Some businesses stand out as notable. Apple also makes use of OSM Data in one of the sources to create Apple Maps and is the most prolific corporate editor. It was responsible for more than 90% of the edits to roads already in the year 2018. Amazon’s influence has also grown quickly in its logistics department, which integrates the data of delivery drivers. The company hasn’t been able to respond to inquiries for information.
Below, a collection of maps show Below, a set of maps shows the ways that these editors from corporate companies have created a new world, with various players focusing on distinct areas. Each light point represents an edit since 2005 by nine different companies that are distinguished by color.
Alongside tech giants such as Facebook, Microsoft, Apple, Uber, and Amazon, three mapping companies such as Mapbox, Kaart, and Telenav, and a myriad of smaller businesses from across the world have refined and edited geospatial components across the globe.
Aspects of company OSM mapping at the time of January 2019, are divided into the company. Jennings, Sarkar, and Palen, “Corporate Editors in the ever-changing landscape of OpenStreetMap.” International Journal of Geo-Information April 2019.
The research paper is based on data from January 2019. However, in the presentation at the 2020 State of the Map conference in July of last year, Anderson shared more up-to-date information about the magnitude of influence from the private sector, as shown in the graph below. In the period between March of 2019 to the year, 2020 Anderson said that nearly 17% of all changes to the map were made by corporate teams.
A rise in the popularity of the mapper for corporations OpenStreetMap, 2014-2020.Courtesy of Jennings Anderson
What else are these businesses using the map for? For instance, on Facebook, OSM is the base map for numerous applications, such as local user posts as well as listing local businesses. Drishti Patel, a mapping program manager at Facebook, described the map as a “priority investment [because] billions of people around the world rely on the OSM mapping data used across the company’s apps.” Facebook has also experimented with using artificial intelligence-assisted mapping to plot road networks in developing countries.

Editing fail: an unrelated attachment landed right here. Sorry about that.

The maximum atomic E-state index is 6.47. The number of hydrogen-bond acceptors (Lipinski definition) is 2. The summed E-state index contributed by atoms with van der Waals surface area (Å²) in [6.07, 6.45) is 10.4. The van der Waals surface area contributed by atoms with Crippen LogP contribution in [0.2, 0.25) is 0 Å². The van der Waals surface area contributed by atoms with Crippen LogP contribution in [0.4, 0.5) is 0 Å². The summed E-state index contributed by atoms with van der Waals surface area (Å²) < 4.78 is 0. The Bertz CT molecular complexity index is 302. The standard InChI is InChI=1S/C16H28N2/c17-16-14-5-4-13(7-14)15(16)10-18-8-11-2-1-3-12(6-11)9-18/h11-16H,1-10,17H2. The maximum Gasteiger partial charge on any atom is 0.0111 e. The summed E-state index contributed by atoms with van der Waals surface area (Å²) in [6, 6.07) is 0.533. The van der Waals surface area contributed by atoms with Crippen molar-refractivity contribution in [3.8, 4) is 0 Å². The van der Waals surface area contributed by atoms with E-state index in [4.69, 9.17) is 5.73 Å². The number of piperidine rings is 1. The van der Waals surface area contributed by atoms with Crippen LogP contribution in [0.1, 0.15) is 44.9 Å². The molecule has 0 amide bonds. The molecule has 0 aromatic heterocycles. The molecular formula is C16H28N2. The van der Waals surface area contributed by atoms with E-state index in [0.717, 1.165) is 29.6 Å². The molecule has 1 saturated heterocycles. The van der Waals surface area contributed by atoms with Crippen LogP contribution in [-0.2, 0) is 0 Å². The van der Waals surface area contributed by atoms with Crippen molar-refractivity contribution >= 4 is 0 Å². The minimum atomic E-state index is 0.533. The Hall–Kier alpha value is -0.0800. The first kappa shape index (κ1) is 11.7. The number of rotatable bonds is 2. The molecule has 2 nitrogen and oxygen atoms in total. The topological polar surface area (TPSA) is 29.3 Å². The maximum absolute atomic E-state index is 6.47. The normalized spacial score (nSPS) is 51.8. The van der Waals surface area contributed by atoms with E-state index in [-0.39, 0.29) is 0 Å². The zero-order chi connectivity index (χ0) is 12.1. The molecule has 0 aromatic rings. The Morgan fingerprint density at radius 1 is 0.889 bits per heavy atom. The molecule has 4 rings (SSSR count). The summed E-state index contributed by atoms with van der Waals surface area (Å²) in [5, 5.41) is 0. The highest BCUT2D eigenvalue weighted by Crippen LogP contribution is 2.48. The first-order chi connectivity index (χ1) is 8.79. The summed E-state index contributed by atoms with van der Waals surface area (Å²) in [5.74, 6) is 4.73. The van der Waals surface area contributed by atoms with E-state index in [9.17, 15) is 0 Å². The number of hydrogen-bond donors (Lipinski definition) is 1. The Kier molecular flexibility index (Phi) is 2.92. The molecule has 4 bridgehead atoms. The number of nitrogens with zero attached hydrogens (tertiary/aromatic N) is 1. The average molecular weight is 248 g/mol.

Mapbox is a mapping company, that has pulled in more than $200 million in venture capital funding to develop a customized distribution system that will funnel OSM data to its clients including media outlets as well as city planning departments. “We’ve utilized it for many different purposes,” said Mikel Maron Geographer and programmer who is Mapbox’s chief of community relations with OSM. Grab, an on-demand mobile startup located in Asia has said that it has the same vision as OSM itself mapping “for all the good of humanity.”
However, the growth of corporate mappers has sparked tensions on the online forums where long-time OSM editors discuss the future of the project. A number of companies that rely on OSM databases also obtain geospatial information from their users.
For instance, fitness apps such as AllTrails and Strava track user location. However, that data isn’t always available to OSM and has led some mappers to perceive the influence of corporations as an obstacle to the open-source project’s fundamental values of reciprocity and data attribution.
Before the advent of cell phone navigation, car GPS units were usually costly because they utilized proprietary data, based upon a foundation of publicly available data. This is the model OSM was created to oppose with, and yet that is exactly the model that some amateur mappers worry could be in the future, especially if well-funded and well-staffed businesses have somehow managed to get the OSM self-governing structure.
“Maps cannot be the perfect description of reality they’re instead an expression of how mapmakers view their world view,” Frederik Ramm, an ardent OSM volunteer and software engineer from Germany who also operates an open mapping company and a mapping consultancy, said. “These organizations don’t map because of the same reasons as we do, and for this, I’m unsure of the possibility of our goals being in sync.”These concerns have been highlighted by the recent scandals in the OpenStreetMap community.
In 2018, for instance, an unusually high number of applications for membership to the OSM’s governing non-profit organization caused concerns that a mapping company tried to influence the results of a board election. The board was the subject of more controversy in the year following, in which the sole candidate for the position was defeated, highlighting the long-standing problems with the power dynamics of the organization.
Research has previously revealed that OSM is far more skewed towards the excluded as it claims as being: European or North American editors are dominated by men and editors, with much less participation by women and mappers from the emerging world. In this sense, the conflicts about corporate editors are part of a larger, more enduring issue of what OSM is and, in particular the definition of the term.